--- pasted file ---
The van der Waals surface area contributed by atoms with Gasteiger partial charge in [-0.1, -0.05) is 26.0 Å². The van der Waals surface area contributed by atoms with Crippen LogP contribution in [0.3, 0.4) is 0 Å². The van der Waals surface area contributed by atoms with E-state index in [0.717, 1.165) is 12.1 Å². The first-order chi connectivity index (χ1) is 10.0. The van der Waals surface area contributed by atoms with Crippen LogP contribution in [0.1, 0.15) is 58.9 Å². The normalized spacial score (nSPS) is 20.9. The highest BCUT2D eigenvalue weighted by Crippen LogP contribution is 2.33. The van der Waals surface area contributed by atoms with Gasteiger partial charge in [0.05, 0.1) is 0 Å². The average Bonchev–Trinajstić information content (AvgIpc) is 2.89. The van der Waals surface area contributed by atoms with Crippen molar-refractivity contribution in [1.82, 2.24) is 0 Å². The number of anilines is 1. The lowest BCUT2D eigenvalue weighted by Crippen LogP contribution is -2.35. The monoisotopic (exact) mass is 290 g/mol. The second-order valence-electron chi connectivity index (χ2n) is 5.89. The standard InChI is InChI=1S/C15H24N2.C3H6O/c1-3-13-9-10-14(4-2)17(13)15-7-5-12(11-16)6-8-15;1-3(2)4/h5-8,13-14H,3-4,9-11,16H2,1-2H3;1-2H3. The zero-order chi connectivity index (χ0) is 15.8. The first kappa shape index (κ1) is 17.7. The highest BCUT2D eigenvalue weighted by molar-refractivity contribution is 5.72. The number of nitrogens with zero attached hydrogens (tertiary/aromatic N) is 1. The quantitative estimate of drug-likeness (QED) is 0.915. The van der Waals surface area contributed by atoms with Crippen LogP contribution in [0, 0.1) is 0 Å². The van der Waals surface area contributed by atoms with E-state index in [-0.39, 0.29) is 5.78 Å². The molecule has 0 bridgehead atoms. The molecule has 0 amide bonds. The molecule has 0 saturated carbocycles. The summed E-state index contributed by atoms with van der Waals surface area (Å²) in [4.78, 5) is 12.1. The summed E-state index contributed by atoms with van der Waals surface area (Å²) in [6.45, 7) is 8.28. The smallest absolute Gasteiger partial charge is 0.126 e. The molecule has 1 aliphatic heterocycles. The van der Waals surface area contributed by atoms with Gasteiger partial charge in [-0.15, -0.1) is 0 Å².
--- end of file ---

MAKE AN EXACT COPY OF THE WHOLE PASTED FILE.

The van der Waals surface area contributed by atoms with Gasteiger partial charge in [-0.1, -0.05) is 26.0 Å². The van der Waals surface area contributed by atoms with Crippen LogP contribution in [0.3, 0.4) is 0 Å². The van der Waals surface area contributed by atoms with E-state index in [0.717, 1.165) is 12.1 Å². The first-order chi connectivity index (χ1) is 10.0. The van der Waals surface area contributed by atoms with Crippen LogP contribution in [0.1, 0.15) is 58.9 Å². The normalized spacial score (nSPS) is 20.9. The highest BCUT2D eigenvalue weighted by Crippen LogP contribution is 2.33. The van der Waals surface area contributed by atoms with Gasteiger partial charge in [0.05, 0.1) is 0 Å². The average Bonchev–Trinajstić information content (AvgIpc) is 2.89. The van der Waals surface area contributed by atoms with Crippen molar-refractivity contribution in [1.82, 2.24) is 0 Å². The number of anilines is 1. The lowest BCUT2D eigenvalue weighted by Crippen LogP contribution is -2.35. The monoisotopic (exact) mass is 290 g/mol. The second-order valence-electron chi connectivity index (χ2n) is 5.89. The standard InChI is InChI=1S/C15H24N2.C3H6O/c1-3-13-9-10-14(4-2)17(13)15-7-5-12(11-16)6-8-15;1-3(2)4/h5-8,13-14H,3-4,9-11,16H2,1-2H3;1-2H3. The zero-order chi connectivity index (χ0) is 15.8. The first kappa shape index (κ1) is 17.7. The highest BCUT2D eigenvalue weighted by molar-refractivity contribution is 5.72. The number of nitrogens with zero attached hydrogens (tertiary/aromatic N) is 1. The quantitative estimate of drug-likeness (QED) is 0.915. The van der Waals surface area contributed by atoms with Crippen LogP contribution in [0, 0.1) is 0 Å². The van der Waals surface area contributed by atoms with E-state index in [-0.39, 0.29) is 5.78 Å². The molecule has 0 bridgehead atoms. The molecule has 0 amide bonds. The molecule has 0 saturated carbocycles. The summed E-state index contributed by atoms with van der Waals surface area (Å²) in [4.78, 5) is 12.1. The summed E-state index contributed by atoms with van der Waals surface area (Å²) in [6.45, 7) is 8.28. The smallest absolute Gasteiger partial charge is 0.126 e. The molecule has 1 aliphatic heterocycles. The van der Waals surface area contributed by atoms with Gasteiger partial charge in [-0.15, -0.1) is 0 Å².